Link to see video
Erick soldering Add a ground jumper
Using a 4" section of push back wire, I strip back enough insulation to allow 2-3 wraps around the neatly bundled lead wires.
Ground jumperI solder this to the braided shield to have one neat grounding wire for soldering to the switch.
Vintage Push-back Wire
wiring diagram

Wire up the switch
Follow your color key on the lead wires and solder it up!

Straight Toggle Switch
Imported switch Some imported LP style guitars have a wiring channel that’s too narrow to fit the bundle of 3 braided leads. In that case, use our four-conductor lead wire to connect between the pots, switch and jack.
4-Conductor Circuit Wire
Erick soldering Rewiring the controls
I put the pots into a wiring jig I made for Les Pauls: a piece of pickguard plastic with holes to match the LP control arrangement (cardboard works just as well). This lets me do my wiring outside the body, and everything fits back in neatly.Les Paul wiring removedThe guitar’s controls were on a metal mounting plate. We decided to ditch the plate, sticking with the ’50s theme.
 
The 500K CTS pots Jon used were in fine working order, so I cleaned them up and reinstalled them following the 50s diagram for our Parsons Street humbuckers.
With the circuit wired up I dumped the harness into the guitar and secured the pots.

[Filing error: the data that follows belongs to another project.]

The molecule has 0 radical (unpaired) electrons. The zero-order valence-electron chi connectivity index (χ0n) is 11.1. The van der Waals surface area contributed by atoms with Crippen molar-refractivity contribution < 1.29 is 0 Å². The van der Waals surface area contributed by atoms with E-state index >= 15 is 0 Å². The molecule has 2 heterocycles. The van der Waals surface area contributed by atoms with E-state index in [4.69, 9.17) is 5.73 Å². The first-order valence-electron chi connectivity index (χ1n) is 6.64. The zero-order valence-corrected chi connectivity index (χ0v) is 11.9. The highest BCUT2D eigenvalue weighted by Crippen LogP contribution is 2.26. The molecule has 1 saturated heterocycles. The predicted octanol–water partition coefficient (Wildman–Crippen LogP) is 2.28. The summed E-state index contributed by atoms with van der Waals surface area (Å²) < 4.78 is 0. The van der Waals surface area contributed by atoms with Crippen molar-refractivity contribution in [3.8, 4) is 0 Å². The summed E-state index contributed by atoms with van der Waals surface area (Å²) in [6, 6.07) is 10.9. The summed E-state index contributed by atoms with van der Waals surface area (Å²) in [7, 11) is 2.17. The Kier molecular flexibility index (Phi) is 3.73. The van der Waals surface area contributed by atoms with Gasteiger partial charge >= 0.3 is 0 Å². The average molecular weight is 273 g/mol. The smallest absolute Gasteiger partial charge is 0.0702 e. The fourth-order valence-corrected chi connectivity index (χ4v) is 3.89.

CTS Control Pots
Three leads Before doing any soldering inside the cavity I installed the pickups and trimmed their leads to length. Now it's time to wire the pickups and switch to the harness.
Here are the shielded leads snaked through into the control cavity.
 
Output lead First I soldered up the outputs of the pots to the switch, then the pickup leads to the inputs on the pots.
The final step is to run the output from the switch to the jack. I reused the guitar’s black insulating tube, but if I didn’t have that a length of heat shrink tubing would have done the trick.
Heat Shrink Tubing
Done! Ready to rock!
Jon's guitar is wired up in the ’50s fashion, and much cleaner to boot! Now to give it a test drive.
 
Erick test-driving Encouraging my customer to do the work himself could have cost me an installation job and the profit from parts sales, but it worked out in the long run. Jon was happy to get some experience, and I'm happy to get his business!
 
   
Problem-solving products for this kind of work:
CTS Control Pots
First choice for long life and smooth response. 250K and 500K-ohms.
Golden Age Parsons Street Humbuckers
Authentic PAF specs, sweet vintage tone. Wake up your guitar!
Shielded Push-back Wire
Single conductor with braided shield, supplied in an economical roll.
More More More
Bigsby B5 Vibrato
For solidbody guitars with a flat face.
Guitar Nutdrivers
No more fumbling through your socket set for the right wrench!
Jack The Gripper
Holds a standard 1/4" jack steady while you tighten or loosen the nut from the outside. A real work saver!
More More More